They Diversified to Survive

They Diversified to Survive

They Diversified to Survive

They Diversified to Survive

two farmers at farmer's market
Photo by Ken Schneider

The Beguins had one compelling reason to diversify: “We wanted to keep the ranch,” said Robert Beguin of Rushville, Neb.

With only 120 cow-calf pairs on their 2,000-acre ranch, the family had depended on its trenching business to “keep everything else floating.” It still does, but the Beguins’ agricultural enterprises have become significantly more profitable since they went organic in 1996 and since a SARE grant helped them market their new value-added products and obtain equipment to outfit a 2,160-square foot cleaning and bagging facility.

Now the Beguins sell their cleaned, organic wheat for $6.75 a bushel rather than $2.50. They ship their brown and golden flaxseed to Internet markets, their blue corn to chip-makers, their millet to California bakers and Japanese snack-makers, their radish seed to overseas sprout buyers, their oil and confection sunflowers to Minnesota, their dry beans in 2,000-pound totes to the West Coast and their pea seed to local cattle-feed and green-manure users. The Beguins’ cowpea seed goes to customers who grow the plants, then chop them young for tender salad greens.

“That blew our minds,” Beguin said.

Daughter-in-law Shelley and daughter Barb pitch in as well: They sell the family’s bean-soup mixes over the Internet, at area craft shows and during community events.

Marketing Gets Easier

“Finding markets is pretty hard the first three years,” Beguin cautions farmers considering alternative crops. “You have to spend a lot of time on the telephone. After about three years or so, they’ll start calling you.”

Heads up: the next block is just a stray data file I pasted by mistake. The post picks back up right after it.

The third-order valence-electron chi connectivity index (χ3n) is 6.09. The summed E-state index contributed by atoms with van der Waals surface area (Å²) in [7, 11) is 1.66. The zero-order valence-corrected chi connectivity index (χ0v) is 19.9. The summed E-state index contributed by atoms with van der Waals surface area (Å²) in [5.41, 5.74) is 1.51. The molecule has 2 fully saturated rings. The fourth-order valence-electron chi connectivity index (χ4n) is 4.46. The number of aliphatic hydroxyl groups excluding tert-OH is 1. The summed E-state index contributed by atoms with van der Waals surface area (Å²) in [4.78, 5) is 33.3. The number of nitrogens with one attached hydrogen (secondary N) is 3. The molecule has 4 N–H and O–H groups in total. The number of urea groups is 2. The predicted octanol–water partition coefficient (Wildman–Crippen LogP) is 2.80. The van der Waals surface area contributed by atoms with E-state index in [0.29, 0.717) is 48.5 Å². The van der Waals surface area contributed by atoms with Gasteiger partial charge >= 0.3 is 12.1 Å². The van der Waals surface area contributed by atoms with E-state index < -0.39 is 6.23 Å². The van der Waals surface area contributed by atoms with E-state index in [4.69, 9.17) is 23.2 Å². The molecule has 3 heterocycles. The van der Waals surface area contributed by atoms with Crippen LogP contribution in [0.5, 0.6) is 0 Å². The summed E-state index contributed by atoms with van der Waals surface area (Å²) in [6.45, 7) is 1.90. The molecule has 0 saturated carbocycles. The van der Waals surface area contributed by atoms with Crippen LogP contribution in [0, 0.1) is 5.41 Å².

Beguin stores his crops for up to two years when the price isn’t right – an advantage of producing dry grains and shelf-stable value-added products – and advises other entrepreneurs to do the same. “I won’t contract millet at 10 cents,” he said. “I’ll let it sit in the bin for two or three years and I’ll get my 20 cents out of it.” His radish seed will still germinate nicely after a year and his alfalfa seed will actually sprout better.

The family’s new facility – in which they also clean crops for a neighbor – allows the Beguins to sack varieties separately. They still ship everything together, filling one California-bound truck with $15,550 worth of dry edible beans, peas, millet, and alfalfa and radish seed. Not bad, especially when the cracked-grain “cleanings” have value, too – as feed for the Beguins’ cattle.

You are reading the SARE bulletin Diversifying Cropping Systems.

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